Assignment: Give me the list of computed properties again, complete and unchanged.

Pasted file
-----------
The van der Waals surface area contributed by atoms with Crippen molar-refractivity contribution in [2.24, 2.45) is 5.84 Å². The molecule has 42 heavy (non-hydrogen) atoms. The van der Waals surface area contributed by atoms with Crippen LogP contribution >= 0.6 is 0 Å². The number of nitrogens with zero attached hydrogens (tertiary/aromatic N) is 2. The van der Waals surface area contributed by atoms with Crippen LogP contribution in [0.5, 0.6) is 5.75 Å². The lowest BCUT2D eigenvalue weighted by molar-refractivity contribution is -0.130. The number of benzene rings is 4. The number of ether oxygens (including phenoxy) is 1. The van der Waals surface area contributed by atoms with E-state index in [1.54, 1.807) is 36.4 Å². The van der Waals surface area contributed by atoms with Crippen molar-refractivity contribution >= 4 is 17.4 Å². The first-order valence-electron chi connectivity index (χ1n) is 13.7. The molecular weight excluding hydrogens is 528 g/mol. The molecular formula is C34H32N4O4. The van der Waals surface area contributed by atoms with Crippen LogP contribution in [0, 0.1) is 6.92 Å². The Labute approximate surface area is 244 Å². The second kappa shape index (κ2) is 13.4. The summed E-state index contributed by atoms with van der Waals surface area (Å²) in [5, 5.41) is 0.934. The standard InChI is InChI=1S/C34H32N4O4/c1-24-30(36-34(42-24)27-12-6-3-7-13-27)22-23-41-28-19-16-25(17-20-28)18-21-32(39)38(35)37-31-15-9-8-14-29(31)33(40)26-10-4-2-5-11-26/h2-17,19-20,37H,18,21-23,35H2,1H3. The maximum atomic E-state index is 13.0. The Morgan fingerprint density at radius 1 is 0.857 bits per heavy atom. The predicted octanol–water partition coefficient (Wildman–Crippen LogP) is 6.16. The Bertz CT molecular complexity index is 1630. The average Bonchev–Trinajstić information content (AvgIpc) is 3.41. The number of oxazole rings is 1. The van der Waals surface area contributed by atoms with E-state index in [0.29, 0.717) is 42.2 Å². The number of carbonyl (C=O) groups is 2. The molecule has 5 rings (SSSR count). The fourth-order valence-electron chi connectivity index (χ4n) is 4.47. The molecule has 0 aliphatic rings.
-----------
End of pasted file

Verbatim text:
The van der Waals surface area contributed by atoms with Crippen molar-refractivity contribution in [2.24, 2.45) is 5.84 Å². The molecule has 42 heavy (non-hydrogen) atoms. The van der Waals surface area contributed by atoms with Crippen LogP contribution >= 0.6 is 0 Å². The number of nitrogens with zero attached hydrogens (tertiary/aromatic N) is 2. The van der Waals surface area contributed by atoms with Crippen LogP contribution in [0.5, 0.6) is 5.75 Å². The lowest BCUT2D eigenvalue weighted by molar-refractivity contribution is -0.130. The number of benzene rings is 4. The number of ether oxygens (including phenoxy) is 1. The van der Waals surface area contributed by atoms with E-state index in [1.54, 1.807) is 36.4 Å². The van der Waals surface area contributed by atoms with Crippen molar-refractivity contribution >= 4 is 17.4 Å². The first-order valence-electron chi connectivity index (χ1n) is 13.7. The molecular weight excluding hydrogens is 528 g/mol. The molecular formula is C34H32N4O4. The van der Waals surface area contributed by atoms with Crippen LogP contribution in [0, 0.1) is 6.92 Å². The Labute approximate surface area is 244 Å². The second kappa shape index (κ2) is 13.4. The summed E-state index contributed by atoms with van der Waals surface area (Å²) in [5, 5.41) is 0.934. The standard InChI is InChI=1S/C34H32N4O4/c1-24-30(36-34(42-24)27-12-6-3-7-13-27)22-23-41-28-19-16-25(17-20-28)18-21-32(39)38(35)37-31-15-9-8-14-29(31)33(40)26-10-4-2-5-11-26/h2-17,19-20,37H,18,21-23,35H2,1H3. The maximum atomic E-state index is 13.0. The Morgan fingerprint density at radius 1 is 0.857 bits per heavy atom. The predicted octanol–water partition coefficient (Wildman–Crippen LogP) is 6.16. The Bertz CT molecular complexity index is 1630. The average Bonchev–Trinajstić information content (AvgIpc) is 3.41. The number of oxazole rings is 1. The van der Waals surface area contributed by atoms with E-state index in [0.29, 0.717) is 42.2 Å². The number of carbonyl (C=O) groups is 2. The molecule has 5 rings (SSSR count). The fourth-order valence-electron chi connectivity index (χ4n) is 4.47. The molecule has 0 aliphatic rings.